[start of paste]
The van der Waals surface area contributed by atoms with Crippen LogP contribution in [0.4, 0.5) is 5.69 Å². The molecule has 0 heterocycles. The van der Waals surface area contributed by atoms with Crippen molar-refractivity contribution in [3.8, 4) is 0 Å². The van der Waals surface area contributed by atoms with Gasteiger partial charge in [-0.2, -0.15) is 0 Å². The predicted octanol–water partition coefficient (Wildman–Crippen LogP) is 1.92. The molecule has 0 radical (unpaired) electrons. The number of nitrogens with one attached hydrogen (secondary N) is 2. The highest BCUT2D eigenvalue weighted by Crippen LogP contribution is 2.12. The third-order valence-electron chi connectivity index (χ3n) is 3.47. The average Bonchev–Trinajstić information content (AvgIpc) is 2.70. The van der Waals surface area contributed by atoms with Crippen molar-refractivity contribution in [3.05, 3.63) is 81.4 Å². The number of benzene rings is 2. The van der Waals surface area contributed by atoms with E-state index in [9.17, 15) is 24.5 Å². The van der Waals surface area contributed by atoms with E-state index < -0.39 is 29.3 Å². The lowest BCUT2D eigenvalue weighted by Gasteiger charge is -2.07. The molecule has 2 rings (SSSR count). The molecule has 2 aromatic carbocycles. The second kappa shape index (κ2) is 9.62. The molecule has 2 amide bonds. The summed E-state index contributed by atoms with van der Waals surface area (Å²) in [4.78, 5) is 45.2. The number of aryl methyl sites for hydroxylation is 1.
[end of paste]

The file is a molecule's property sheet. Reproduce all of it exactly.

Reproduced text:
The van der Waals surface area contributed by atoms with Crippen LogP contribution in [0.4, 0.5) is 5.69 Å². The molecule has 0 heterocycles. The van der Waals surface area contributed by atoms with Crippen molar-refractivity contribution in [3.8, 4) is 0 Å². The van der Waals surface area contributed by atoms with Gasteiger partial charge in [-0.2, -0.15) is 0 Å². The predicted octanol–water partition coefficient (Wildman–Crippen LogP) is 1.92. The molecule has 0 radical (unpaired) electrons. The number of nitrogens with one attached hydrogen (secondary N) is 2. The highest BCUT2D eigenvalue weighted by Crippen LogP contribution is 2.12. The third-order valence-electron chi connectivity index (χ3n) is 3.47. The average Bonchev–Trinajstić information content (AvgIpc) is 2.70. The van der Waals surface area contributed by atoms with Crippen molar-refractivity contribution in [3.05, 3.63) is 81.4 Å². The number of benzene rings is 2. The van der Waals surface area contributed by atoms with E-state index in [9.17, 15) is 24.5 Å². The van der Waals surface area contributed by atoms with E-state index < -0.39 is 29.3 Å². The lowest BCUT2D eigenvalue weighted by Gasteiger charge is -2.07. The molecule has 2 rings (SSSR count). The molecule has 2 aromatic carbocycles. The second kappa shape index (κ2) is 9.62. The molecule has 2 amide bonds. The summed E-state index contributed by atoms with van der Waals surface area (Å²) in [4.78, 5) is 45.2. The number of aryl methyl sites for hydroxylation is 1.